|Analysis of the Sugars in Soft Drinks|
Why analyze the sugars in soft drinks? "Sugar" is a loosely used term, which can mean many distinctly different chemicals. Labels on soft drink cans and bottles are a good example of this murky terminology—"high fructose corn syrup and/or sugar."
Bradford Protein Determination of Milk Protein
It is often necessary to quantitate protein in a biochemistry or biotechnology laboratory. In 1976 Bradford published a rapid and sensitive method for determining the amount of protein in a sample, which has revolutionized protein chemistry. The method had several advantages over previous methods of protein quantitation. The Bradford method is quite fast and convenient and has few of the interferences that many of the older methods were subject to.
Infrared Analysis of Piperine in Black Pepper
Piperine 1-[5-(1,3-Benzodioxol-5-yl)-1-oxo-2,4-petadienyl ]piperidine C 17 H 19 NO 3 (see Figure 1)can be isolated from black pepper (Piper nigrum)and other Piper species.Black pepper contains 6 -9% piperine by weight.Piperine is tasteless,but its stereoisomer,chavicine,is the active ingredient in black pepper that provides its characteristic taste.Loss of pungency during storage of black pepper is attributed to the slow isomerization of chavicine into piperine. Piperine is extracted from black pepper by ethanol using a soxhlet extraction apparatus.The piperine is purified by recrystallization and then characterized by IR spectroscopy.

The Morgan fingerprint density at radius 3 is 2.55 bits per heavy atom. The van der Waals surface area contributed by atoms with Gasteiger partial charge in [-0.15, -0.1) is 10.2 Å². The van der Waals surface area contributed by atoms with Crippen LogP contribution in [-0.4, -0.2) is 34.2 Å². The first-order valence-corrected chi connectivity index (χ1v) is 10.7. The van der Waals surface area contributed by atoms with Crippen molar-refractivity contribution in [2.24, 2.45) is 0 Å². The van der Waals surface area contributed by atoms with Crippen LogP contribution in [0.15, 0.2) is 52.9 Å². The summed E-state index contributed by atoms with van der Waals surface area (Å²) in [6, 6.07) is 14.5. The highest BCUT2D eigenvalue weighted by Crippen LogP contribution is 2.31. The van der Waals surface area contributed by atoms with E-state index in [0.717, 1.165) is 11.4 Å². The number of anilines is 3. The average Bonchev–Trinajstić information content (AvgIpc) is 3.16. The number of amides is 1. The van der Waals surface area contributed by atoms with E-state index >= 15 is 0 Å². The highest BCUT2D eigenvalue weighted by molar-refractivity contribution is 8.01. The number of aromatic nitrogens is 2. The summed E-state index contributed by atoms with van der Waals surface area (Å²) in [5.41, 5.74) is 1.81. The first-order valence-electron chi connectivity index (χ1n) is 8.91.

Soxhlet Extraction of Fat from French Fries
An accurate and precise quantitative analysis of lipids in foods is important not only for nutritional labeling, but also for determining whether the food meets the standards for identity and uniformity, and for understanding the effects of fats and oils on the functional and nutritional properties of foods. The validity of the fat analysis of a food depends on many factors, including proper sampling and preservation of the sample before the analysis. The Soxhlet procedure allows for the calculation of total lipid (fat) content in french fries or other food substances. In many of its published methods, the U.S. Environmental Protection Agency requires Soxhlet extraction of components from a variety of sample matrices including foods and soils. This experiment involves the extraction of fat from commercial (fast-food) french fries by an exhaustive extraction with solvent using a Soxhlet extractor apparatus.
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|Terrific Science, Cincinnati, Ohio|